SCIENCE ISN’T WHAT YOU THINK IT IS
At school I wasn’t that good at science. I took physics through to Sixth Form and studied Algebra and Calculus at university but gave up Biology and Chemistry after School Cert. I have always believed that my surprisingly high marks in School Cert for Science had more to do with the scaling system than it did with me actually knowing stuff. In those days you couldn’t get your paper back so I will never know.
Why this reminiscing?
Because despite not being a scientist I am interested in science. I subscribe to a quantum physics page on Facebook (https://www.facebook.com/groups/quantumphysicsnews/) just because it is so fascinating to read how at very, very fundamental levels our physical world doesn’t make sense. I love questions.
Thank goodness there are engineers who do understand this stuff. Thank goodness there are biologists who specialise in stuff that keeps us well. Thank goodness there are chemists who have worked out how to stop our houses from rotting.
In short, thank goodness for science.
Let’s be clear: science is not stagnant. It is forever testing the boundaries of knowledge and testing established “facts”. When you get asked to “believe in the science” it should be to believe in the rigour of the process – not necessarily the outcome. Science demands that the outcome be continually questioned.
My first degree was called a Bachelor of Social Science. In our first-year economics papers we learned that there is a “law” of supply and demand. The law stated that when prices went up providers wanted to supply more and purchasers wanted to buy less. The law said that when there was an over supply providers would want to dump some of the excess product and so prices would fall. This would bring buyers back into the market and an equilibrium would be found where at a particular price exactly the right amount of goods was produced to match the amount demanded by customers.
However real life does not mirror this perfect world. It turns out that some people like to pay more for certain clothing because they know others can’t afford to buy the same thing, or they can’t be bothered seeking out the cheapest groceries so go to the same supermarket every week.
This is where the “science” part of the degree kicked in. The established theory was questioned, tested, and reviewed to see if it was true, in what circumstances it was true and whether it was still useful.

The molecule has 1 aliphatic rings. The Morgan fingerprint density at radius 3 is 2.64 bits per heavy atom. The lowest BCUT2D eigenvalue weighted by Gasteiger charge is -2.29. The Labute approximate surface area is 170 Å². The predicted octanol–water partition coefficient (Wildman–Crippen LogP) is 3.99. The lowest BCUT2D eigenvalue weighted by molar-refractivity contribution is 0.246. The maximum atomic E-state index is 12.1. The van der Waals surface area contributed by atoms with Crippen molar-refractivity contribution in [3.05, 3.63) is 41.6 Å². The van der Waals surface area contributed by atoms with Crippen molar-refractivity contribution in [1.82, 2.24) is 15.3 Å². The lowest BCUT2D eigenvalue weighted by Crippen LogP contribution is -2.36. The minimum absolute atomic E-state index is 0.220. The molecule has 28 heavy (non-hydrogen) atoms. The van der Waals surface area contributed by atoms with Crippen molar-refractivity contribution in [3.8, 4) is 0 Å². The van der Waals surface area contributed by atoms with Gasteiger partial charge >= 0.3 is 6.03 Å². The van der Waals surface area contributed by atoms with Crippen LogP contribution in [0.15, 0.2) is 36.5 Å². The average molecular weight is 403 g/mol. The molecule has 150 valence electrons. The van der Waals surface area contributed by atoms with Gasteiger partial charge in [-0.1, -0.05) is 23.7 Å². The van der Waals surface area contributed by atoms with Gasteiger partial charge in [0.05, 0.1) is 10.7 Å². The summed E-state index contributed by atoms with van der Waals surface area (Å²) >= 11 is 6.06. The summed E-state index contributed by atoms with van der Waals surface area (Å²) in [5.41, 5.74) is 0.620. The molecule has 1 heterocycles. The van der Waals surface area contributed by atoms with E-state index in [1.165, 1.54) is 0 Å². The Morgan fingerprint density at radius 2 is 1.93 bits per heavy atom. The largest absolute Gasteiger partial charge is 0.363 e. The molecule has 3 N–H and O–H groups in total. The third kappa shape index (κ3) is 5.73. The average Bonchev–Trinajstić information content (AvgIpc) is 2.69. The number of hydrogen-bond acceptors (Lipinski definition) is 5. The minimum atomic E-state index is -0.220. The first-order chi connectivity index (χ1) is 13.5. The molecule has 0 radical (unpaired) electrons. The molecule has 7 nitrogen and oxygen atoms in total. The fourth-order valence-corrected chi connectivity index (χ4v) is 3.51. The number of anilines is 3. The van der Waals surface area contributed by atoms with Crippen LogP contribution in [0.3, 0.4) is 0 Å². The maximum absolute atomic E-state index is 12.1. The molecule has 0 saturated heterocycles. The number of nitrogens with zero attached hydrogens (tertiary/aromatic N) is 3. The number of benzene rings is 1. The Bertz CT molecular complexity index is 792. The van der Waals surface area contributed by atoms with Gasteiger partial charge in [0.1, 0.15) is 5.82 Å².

Quantum physicists discovered that at really small, fundamental levels the world seems to obey a totally different set of “Laws” than the world the rest of us live in. Einstein who was quite a good scientist never really got his head around quantum physics
Which gets me to the point I really want to make.
- Do you ever check the “Laws” of your world?
- Are there different “Laws” in the world of your customers?
A colleague of mine on the Blind/Low Vision New Zealand Board recently spent MIQ in a hotel. She regaled us in good humour about her experiences as a blind person e.g. being told to read the hotel information sheet in her room or discovering by accident (literally) that the glass top on the coffee table was not attached to the frame which made coffee cups placed on the table edge a risky business.
At the DHB we have had to try to understand a world where Maori have been 30% less likely to engage with the vaccination roll out. Is it surprising when your community has been told for the last two generations that the Crown is not to be trusted to suddenly find a population that doesn’t trust the Crown when it tells you to get jabbed?
Strategy is partly about learning to understand a world other than the one you inhabit. It could be the future world, or the world of another demographic (young, old, religious, geographic etc). It means questioning your own world view.
What if something you absolutely believed to be true was not in fact true? That would certainly change your strategy. Just ask Kodak who thought photographic film would always be the medium of choice.
In 2022 be a scientist.
Question what you “know”.
Be wary of those who tell you that something is “Proven beyond doubt”.
Be especially wary of someone who says, “Trust the Science” but really means “Don’t question me”. They don’t believe in Science at all.
Above all, have fun exploring new worlds.
Christmas and summer.
Time to read the books I got for Christmas. Quite an eclectic lot this year: Jimmy Carr’s Before and After is an autobiographical cum self help book, Robert Jones Four Novellas will be a fun read I am sure. The George Orwell Collection including 1984, Animal Farm and The Road to Wigan Pier may be scarier than necessary. New Zealand as it Might Have Been is a series of counterfactual essays by various academics describing “What if…” e.g. Germany won World War I or if Governor Grey had not ordered the invasion of the Waikato in 1863. And finally a good old fashioned thriller by Daniel Silva: The Cellist to keep my imagination alive.
I hope all my readers have had the opportunity to take a break. A fresh clear mind will help as you take on the new year.
Remember to give me a call if you want help and advice on getting your strategic planning under way this year.
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